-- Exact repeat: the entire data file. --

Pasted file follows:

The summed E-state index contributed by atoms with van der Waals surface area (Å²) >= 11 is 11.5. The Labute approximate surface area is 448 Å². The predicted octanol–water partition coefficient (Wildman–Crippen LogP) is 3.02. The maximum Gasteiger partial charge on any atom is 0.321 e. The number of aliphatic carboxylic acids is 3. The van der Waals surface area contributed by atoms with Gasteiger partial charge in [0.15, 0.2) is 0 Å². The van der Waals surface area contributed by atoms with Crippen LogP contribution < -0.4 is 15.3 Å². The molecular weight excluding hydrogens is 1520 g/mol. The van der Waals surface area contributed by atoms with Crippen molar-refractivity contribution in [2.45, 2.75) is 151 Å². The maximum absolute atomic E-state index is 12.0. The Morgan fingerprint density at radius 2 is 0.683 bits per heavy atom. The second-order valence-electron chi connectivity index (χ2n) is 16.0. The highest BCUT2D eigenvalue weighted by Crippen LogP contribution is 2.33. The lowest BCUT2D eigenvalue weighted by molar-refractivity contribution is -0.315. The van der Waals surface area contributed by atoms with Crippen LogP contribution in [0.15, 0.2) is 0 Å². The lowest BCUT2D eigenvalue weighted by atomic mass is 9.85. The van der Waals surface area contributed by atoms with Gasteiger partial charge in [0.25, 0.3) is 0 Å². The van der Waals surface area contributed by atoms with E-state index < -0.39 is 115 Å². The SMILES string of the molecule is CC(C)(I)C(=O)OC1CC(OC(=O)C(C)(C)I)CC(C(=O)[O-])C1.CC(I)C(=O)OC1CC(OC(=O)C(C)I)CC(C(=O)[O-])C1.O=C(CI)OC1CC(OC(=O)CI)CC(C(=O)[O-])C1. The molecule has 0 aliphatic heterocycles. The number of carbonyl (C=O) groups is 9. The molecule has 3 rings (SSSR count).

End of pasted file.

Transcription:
The summed E-state index contributed by atoms with van der Waals surface area (Å²) >= 11 is 11.5. The Labute approximate surface area is 448 Å². The predicted octanol–water partition coefficient (Wildman–Crippen LogP) is 3.02. The maximum Gasteiger partial charge on any atom is 0.321 e. The number of aliphatic carboxylic acids is 3. The van der Waals surface area contributed by atoms with Gasteiger partial charge in [0.15, 0.2) is 0 Å². The van der Waals surface area contributed by atoms with Crippen LogP contribution < -0.4 is 15.3 Å². The molecular weight excluding hydrogens is 1520 g/mol. The van der Waals surface area contributed by atoms with Crippen molar-refractivity contribution in [2.45, 2.75) is 151 Å². The maximum absolute atomic E-state index is 12.0. The Morgan fingerprint density at radius 2 is 0.683 bits per heavy atom. The second-order valence-electron chi connectivity index (χ2n) is 16.0. The highest BCUT2D eigenvalue weighted by Crippen LogP contribution is 2.33. The lowest BCUT2D eigenvalue weighted by molar-refractivity contribution is -0.315. The van der Waals surface area contributed by atoms with Crippen LogP contribution in [0.15, 0.2) is 0 Å². The lowest BCUT2D eigenvalue weighted by atomic mass is 9.85. The van der Waals surface area contributed by atoms with Gasteiger partial charge in [0.25, 0.3) is 0 Å². The van der Waals surface area contributed by atoms with E-state index < -0.39 is 115 Å². The SMILES string of the molecule is CC(C)(I)C(=O)OC1CC(OC(=O)C(C)(C)I)CC(C(=O)[O-])C1.CC(I)C(=O)OC1CC(OC(=O)C(C)I)CC(C(=O)[O-])C1.O=C(CI)OC1CC(OC(=O)CI)CC(C(=O)[O-])C1. The molecule has 0 aliphatic heterocycles. The number of carbonyl (C=O) groups is 9. The molecule has 3 rings (SSSR count).